This weekend, in celebration of Earth Day, DisneyNature has continued its tradition of opening one of their gorgeous documentary dramas in theaters. This year, in a distinctive switch from recent DisneyNature film releases, Born in China features not just one animal family, or even one class of animal families, but rather a wide array of animals throughout China’s vast expanse of ecosystems.
Warning: There are some slight spoilers in this review, if you want to call scenes that occur in nature “spoilers.”
1. What’s It About?
Born in China takes viewers into several of China’s natural habitats that hadn’t previously been seen. Narrator John Kransinski introduces ecosystems from the eastern forests to the central mountains to the incredibly high plateaus near the Himalayas. In each of those ecosystems, viewers will meet animal families and get to know the parents’ and children’s personalities. Obviously, there’s a lot of speculation, but it’s fun animal entertainment for the whole family.
In a model more like DisneyNature’s Oceans and Earth, rather than following one animal family on an adventure, Born in China viewers will be watching families of cranes, chiru (a species of antelope), snub-nosed monkeys, giant panda, and snow leopards. Kids will enjoy getting to know Tau Tau the snub-nosed monkey who is dealing with his new little sister getting all the attention, giant panda mother Ya Ya and daughter Mei Mei striking the delicate balance between helicopter parenting and letting the young explore the world around her, and Dawa the snow leopard mother, constantly risking her life to protect and feed her two cubs. Between scenes of the monkeys, panda, and leopards, viewers will enjoy some less-personalized storytelling about cranes and chiru.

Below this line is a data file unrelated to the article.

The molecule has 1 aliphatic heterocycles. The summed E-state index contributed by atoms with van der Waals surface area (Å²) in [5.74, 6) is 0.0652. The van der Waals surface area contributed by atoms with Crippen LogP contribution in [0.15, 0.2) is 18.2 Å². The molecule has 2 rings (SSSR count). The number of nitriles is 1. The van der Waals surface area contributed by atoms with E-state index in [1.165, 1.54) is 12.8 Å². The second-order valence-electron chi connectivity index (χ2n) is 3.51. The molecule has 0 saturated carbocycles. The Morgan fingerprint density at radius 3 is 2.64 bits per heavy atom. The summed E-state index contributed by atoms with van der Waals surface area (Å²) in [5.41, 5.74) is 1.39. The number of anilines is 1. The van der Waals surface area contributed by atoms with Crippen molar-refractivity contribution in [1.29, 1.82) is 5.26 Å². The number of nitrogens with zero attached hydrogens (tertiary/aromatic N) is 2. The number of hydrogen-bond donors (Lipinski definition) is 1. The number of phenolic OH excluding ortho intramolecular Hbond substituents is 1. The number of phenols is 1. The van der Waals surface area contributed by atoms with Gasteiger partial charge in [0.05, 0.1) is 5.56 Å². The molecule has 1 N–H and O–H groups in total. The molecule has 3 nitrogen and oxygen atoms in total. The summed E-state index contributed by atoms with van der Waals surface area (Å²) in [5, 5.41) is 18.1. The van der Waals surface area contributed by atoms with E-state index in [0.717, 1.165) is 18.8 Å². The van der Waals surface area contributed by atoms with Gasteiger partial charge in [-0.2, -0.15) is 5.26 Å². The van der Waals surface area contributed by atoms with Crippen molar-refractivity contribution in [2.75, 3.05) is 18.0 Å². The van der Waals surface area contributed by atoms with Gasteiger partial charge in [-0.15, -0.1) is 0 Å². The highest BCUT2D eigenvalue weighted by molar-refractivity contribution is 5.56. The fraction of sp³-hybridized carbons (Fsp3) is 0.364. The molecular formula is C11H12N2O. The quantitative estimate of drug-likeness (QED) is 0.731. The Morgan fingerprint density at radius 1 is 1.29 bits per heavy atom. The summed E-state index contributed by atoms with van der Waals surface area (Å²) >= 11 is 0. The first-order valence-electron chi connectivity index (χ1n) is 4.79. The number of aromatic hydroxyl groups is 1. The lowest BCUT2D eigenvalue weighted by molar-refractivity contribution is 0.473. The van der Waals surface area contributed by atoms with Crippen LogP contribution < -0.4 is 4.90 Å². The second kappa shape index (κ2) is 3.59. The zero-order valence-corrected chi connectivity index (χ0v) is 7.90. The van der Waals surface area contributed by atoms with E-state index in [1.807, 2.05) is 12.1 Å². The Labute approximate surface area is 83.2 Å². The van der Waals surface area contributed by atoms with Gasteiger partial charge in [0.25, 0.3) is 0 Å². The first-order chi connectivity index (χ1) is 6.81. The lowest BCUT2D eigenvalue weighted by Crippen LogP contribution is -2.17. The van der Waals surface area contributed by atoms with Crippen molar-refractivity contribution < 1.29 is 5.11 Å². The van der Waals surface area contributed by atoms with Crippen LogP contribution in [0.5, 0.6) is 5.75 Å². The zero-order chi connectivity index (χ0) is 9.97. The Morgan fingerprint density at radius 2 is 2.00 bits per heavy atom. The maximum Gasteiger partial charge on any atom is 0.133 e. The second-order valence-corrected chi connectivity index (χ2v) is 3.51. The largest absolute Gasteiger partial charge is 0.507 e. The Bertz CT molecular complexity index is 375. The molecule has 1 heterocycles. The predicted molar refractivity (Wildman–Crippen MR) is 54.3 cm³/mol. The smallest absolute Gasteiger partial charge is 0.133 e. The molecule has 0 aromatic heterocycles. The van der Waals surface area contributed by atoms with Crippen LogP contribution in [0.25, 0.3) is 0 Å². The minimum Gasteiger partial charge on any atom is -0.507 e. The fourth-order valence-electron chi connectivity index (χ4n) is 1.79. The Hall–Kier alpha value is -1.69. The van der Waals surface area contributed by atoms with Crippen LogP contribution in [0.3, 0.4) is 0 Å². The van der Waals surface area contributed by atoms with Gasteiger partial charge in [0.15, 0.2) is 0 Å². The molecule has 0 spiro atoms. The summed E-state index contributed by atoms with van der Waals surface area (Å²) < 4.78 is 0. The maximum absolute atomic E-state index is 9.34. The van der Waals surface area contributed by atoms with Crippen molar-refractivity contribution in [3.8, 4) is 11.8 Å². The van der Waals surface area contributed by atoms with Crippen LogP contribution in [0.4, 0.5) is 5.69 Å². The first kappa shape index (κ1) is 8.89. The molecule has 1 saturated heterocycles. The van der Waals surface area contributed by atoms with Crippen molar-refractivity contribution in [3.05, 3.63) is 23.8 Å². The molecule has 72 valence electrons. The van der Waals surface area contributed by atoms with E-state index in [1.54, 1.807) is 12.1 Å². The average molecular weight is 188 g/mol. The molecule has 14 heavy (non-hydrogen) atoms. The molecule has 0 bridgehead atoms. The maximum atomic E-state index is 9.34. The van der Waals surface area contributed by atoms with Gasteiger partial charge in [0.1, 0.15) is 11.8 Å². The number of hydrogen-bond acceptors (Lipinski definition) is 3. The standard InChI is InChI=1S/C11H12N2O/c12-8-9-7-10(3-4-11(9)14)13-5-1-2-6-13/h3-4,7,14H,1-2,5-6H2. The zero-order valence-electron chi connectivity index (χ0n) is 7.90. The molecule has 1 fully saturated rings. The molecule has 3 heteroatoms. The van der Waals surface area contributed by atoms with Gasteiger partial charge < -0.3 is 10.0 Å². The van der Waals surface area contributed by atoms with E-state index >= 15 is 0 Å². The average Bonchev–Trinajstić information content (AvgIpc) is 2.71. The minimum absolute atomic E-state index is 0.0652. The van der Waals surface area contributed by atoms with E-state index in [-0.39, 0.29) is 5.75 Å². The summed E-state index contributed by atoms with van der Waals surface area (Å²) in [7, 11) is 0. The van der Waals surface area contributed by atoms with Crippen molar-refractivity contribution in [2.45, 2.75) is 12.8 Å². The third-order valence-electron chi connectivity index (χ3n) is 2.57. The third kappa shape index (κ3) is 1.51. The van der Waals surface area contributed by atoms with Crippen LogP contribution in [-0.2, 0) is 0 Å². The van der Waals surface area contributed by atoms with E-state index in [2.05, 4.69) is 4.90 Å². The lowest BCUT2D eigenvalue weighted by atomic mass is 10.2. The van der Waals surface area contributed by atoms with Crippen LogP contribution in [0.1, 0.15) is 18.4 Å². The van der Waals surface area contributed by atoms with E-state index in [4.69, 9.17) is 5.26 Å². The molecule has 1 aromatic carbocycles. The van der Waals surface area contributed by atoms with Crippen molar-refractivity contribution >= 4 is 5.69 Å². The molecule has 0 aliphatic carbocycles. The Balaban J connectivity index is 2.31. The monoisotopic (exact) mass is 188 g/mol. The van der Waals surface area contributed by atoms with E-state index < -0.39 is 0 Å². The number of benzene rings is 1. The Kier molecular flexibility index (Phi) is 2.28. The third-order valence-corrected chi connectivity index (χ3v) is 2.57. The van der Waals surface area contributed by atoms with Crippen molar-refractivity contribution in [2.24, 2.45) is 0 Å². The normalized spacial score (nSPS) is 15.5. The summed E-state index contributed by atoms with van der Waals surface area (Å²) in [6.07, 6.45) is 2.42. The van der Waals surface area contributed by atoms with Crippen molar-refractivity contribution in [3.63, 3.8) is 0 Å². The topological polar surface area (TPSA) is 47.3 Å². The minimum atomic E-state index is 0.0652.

The film is divided into seasons, starting with spring. They will transition through each of the seasons, ending with the following spring.
Like the other DisneyNature films in recent years, there are overarching themes of love, parenthood, and the importance of family, with a gift for presenting these themes to younger viewers as if to say, “See, humans aren’t the only ones who feel smothering by parents or sibling rivalry.” I enjoy these themes immensely and Born in China didn’t disappoint in that respect.
Viewers can expect the same high-definition images, music, and youth-friendly humorous narrative that have made other DisneyNature films so popular.
2. Will My Kids Like It?
My sons, ages 12 and 14, really enjoyed it. I heard other kids in the audience laughing and “aw”ing at the appropriate scenes. My youngest son was especially looking forward to the panda scenes, while my oldest enjoyed the adventures of the snow leopard family. We went to a later showing of the movie, so it appeared there weren’t a lot of youth in the auditorium (less than 10); otherwise, we were surrounded by couples of all ages on their date nights.
3. Will I Like It?
My personal mantra, for years, has been, “If my sons like it, then I like it.” However, I would have had no problem going to see this film without my sons. The images are stunning, the music is beautiful, and viewers will come away learning quite a bit about the animals featured.
Oh, and did I mention how crazy CUTE the baby animals are???
4. How’s the Music?
The music is a stunning blend of DisneyNature’s storytelling music with elements of traditional Chinese strings. Nature-documentary composer Barnaby Taylor is known for dozens of other compositions in the same genre, such as Mutual of Omaha’s Wild Kingdom. During some of the more humorous scenes (such as the baby chiru learning to walk and run, as well as the scenes of the snub-nosed monkeys running on the snow), the music plays an important part in emphasizing the light-heartedness of the situations.
5. How Does It Compare to Other DisneyNature Films?